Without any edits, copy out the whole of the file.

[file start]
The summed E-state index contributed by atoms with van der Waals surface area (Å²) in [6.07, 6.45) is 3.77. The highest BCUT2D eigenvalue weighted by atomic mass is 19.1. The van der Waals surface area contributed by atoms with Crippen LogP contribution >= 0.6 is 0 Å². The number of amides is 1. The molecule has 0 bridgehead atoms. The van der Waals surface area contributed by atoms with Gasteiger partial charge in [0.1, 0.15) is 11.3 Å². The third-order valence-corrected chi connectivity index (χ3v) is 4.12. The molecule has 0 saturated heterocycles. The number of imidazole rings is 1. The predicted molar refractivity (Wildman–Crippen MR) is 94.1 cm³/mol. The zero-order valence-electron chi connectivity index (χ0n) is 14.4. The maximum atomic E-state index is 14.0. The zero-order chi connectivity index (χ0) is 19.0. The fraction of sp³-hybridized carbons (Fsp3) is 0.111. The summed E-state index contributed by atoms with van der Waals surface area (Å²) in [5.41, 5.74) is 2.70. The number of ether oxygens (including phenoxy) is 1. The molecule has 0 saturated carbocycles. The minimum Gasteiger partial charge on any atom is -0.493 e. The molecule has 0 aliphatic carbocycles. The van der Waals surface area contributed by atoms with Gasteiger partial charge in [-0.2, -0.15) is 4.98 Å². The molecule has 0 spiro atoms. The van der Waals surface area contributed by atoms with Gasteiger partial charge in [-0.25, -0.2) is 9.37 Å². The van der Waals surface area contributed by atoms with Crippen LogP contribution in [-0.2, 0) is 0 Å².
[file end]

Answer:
The summed E-state index contributed by atoms with van der Waals surface area (Å²) in [6.07, 6.45) is 3.77. The highest BCUT2D eigenvalue weighted by atomic mass is 19.1. The van der Waals surface area contributed by atoms with Crippen LogP contribution >= 0.6 is 0 Å². The number of amides is 1. The molecule has 0 bridgehead atoms. The van der Waals surface area contributed by atoms with Gasteiger partial charge in [0.1, 0.15) is 11.3 Å². The third-order valence-corrected chi connectivity index (χ3v) is 4.12. The molecule has 0 saturated heterocycles. The number of imidazole rings is 1. The predicted molar refractivity (Wildman–Crippen MR) is 94.1 cm³/mol. The zero-order valence-electron chi connectivity index (χ0n) is 14.4. The maximum atomic E-state index is 14.0. The zero-order chi connectivity index (χ0) is 19.0. The fraction of sp³-hybridized carbons (Fsp3) is 0.111. The summed E-state index contributed by atoms with van der Waals surface area (Å²) in [5.41, 5.74) is 2.70. The number of ether oxygens (including phenoxy) is 1. The molecule has 0 saturated carbocycles. The minimum Gasteiger partial charge on any atom is -0.493 e. The molecule has 0 aliphatic carbocycles. The van der Waals surface area contributed by atoms with Gasteiger partial charge in [-0.2, -0.15) is 4.98 Å². The molecule has 0 spiro atoms. The van der Waals surface area contributed by atoms with Gasteiger partial charge in [-0.25, -0.2) is 9.37 Å². The van der Waals surface area contributed by atoms with Crippen LogP contribution in [-0.2, 0) is 0 Å².